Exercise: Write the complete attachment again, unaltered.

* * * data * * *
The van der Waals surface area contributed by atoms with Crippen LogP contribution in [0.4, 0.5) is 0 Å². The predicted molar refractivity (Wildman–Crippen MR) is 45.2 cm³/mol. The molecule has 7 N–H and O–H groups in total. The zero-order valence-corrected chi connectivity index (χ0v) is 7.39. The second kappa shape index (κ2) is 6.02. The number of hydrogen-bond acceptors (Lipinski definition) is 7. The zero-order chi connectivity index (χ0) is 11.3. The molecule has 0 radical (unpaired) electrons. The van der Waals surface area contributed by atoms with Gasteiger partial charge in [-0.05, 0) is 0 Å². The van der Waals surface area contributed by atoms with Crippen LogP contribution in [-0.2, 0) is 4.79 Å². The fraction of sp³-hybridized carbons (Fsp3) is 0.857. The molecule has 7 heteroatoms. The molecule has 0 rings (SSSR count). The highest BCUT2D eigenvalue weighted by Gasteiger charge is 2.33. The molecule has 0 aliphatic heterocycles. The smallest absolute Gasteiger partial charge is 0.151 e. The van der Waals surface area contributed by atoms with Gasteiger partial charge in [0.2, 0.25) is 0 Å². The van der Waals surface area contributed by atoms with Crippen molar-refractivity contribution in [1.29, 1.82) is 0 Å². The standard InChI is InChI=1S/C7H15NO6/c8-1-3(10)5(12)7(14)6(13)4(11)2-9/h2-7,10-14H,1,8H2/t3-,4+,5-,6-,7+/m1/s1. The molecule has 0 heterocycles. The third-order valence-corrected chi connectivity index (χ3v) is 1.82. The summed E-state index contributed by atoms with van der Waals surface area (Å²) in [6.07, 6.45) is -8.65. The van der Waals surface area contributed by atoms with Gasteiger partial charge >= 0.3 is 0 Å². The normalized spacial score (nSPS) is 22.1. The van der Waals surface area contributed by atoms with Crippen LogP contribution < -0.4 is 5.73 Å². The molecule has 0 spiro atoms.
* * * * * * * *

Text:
The van der Waals surface area contributed by atoms with Crippen LogP contribution in [0.4, 0.5) is 0 Å². The predicted molar refractivity (Wildman–Crippen MR) is 45.2 cm³/mol. The molecule has 7 N–H and O–H groups in total. The zero-order valence-corrected chi connectivity index (χ0v) is 7.39. The second kappa shape index (κ2) is 6.02. The number of hydrogen-bond acceptors (Lipinski definition) is 7. The zero-order chi connectivity index (χ0) is 11.3. The molecule has 0 radical (unpaired) electrons. The van der Waals surface area contributed by atoms with Gasteiger partial charge in [-0.05, 0) is 0 Å². The van der Waals surface area contributed by atoms with Crippen LogP contribution in [-0.2, 0) is 4.79 Å². The fraction of sp³-hybridized carbons (Fsp3) is 0.857. The molecule has 7 heteroatoms. The molecule has 0 rings (SSSR count). The highest BCUT2D eigenvalue weighted by Gasteiger charge is 2.33. The molecule has 0 aliphatic heterocycles. The smallest absolute Gasteiger partial charge is 0.151 e. The van der Waals surface area contributed by atoms with Gasteiger partial charge in [0.2, 0.25) is 0 Å². The van der Waals surface area contributed by atoms with Crippen molar-refractivity contribution in [1.29, 1.82) is 0 Å². The standard InChI is InChI=1S/C7H15NO6/c8-1-3(10)5(12)7(14)6(13)4(11)2-9/h2-7,10-14H,1,8H2/t3-,4+,5-,6-,7+/m1/s1. The molecule has 0 heterocycles. The third-order valence-corrected chi connectivity index (χ3v) is 1.82. The summed E-state index contributed by atoms with van der Waals surface area (Å²) in [6.07, 6.45) is -8.65. The van der Waals surface area contributed by atoms with Gasteiger partial charge >= 0.3 is 0 Å². The normalized spacial score (nSPS) is 22.1. The van der Waals surface area contributed by atoms with Crippen LogP contribution < -0.4 is 5.73 Å². The molecule has 0 spiro atoms.